I am working on a picture book biography of Nancy Kelsey, the first American woman to come over the Sierra Nevada into California. Nancy was seventeen years old when she set out across the plains with her husband Ben and their one-year-old daughter Martha Ann. When the company split at Soda Springs, she was the only woman to travel into the unknown desert toward California (the few other women went to Oregon, the safer option).
When friends told her she should stay behind and wait for Ben to check out California first she said,
Where my husband goes, I can go. I can better endure the hardships of the journey than the anxieties for an absent husband.
Steve Ferchaud, who illustrated my John & Annie picture book, is working on the illustrations, and his sketches look great.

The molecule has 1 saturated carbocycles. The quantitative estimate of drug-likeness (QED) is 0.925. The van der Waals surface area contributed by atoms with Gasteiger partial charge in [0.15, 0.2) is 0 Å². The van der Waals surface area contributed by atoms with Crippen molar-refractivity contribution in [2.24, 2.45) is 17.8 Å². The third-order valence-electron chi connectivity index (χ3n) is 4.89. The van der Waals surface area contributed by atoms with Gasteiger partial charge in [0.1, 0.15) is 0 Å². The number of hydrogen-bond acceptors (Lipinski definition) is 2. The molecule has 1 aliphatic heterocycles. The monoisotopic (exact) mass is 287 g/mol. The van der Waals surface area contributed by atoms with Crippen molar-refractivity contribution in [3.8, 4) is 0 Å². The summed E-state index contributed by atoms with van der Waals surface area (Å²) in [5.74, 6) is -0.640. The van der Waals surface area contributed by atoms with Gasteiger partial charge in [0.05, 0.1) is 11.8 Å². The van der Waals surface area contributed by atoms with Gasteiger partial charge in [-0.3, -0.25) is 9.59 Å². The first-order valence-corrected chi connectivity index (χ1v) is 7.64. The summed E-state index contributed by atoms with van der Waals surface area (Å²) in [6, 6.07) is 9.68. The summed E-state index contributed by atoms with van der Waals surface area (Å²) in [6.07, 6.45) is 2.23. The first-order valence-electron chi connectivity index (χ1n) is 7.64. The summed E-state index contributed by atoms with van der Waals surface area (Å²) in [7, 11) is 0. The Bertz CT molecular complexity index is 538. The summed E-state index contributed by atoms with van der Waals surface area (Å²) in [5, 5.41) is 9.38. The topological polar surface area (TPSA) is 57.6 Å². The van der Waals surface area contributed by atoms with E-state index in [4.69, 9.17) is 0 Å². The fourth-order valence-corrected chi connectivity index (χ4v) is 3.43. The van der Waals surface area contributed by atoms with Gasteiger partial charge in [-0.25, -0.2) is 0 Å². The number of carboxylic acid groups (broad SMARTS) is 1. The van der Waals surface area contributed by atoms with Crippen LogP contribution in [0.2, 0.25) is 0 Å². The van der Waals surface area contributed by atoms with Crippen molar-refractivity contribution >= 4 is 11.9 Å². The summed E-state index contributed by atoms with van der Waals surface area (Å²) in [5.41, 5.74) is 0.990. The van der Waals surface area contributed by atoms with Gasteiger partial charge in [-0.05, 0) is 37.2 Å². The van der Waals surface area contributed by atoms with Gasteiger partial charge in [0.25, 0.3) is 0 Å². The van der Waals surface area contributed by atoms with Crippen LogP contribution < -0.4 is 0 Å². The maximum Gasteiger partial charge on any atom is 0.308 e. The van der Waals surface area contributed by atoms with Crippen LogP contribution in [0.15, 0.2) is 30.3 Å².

I feel sorry for that poor mule who fell to his death in a rocky canyon. Although if he had not fallen, he probably would have been eaten. Members of the Bidwell-Bartleson Party had to eat their oxen first, and when those were gone and they couldn’t find game, they had to eat their mules to survive.
I’ll keep you posted as the book progresses. If all goes well it will be out this fall, another story of early California from Goldfields Books.
Hello Nancy, I may have some information about Nancy and Ben Kelsey who were friends and neighbors of my great-great grandparents in George Creek, located between Lone Pine and Independence, CA. After the earthquake in 1872, both families sold their land and left together, I believe heading south through Walker Pass. The story is in Ancestry.com and was donated by my third cousin
I’ll have to see if I can find that. Thanks!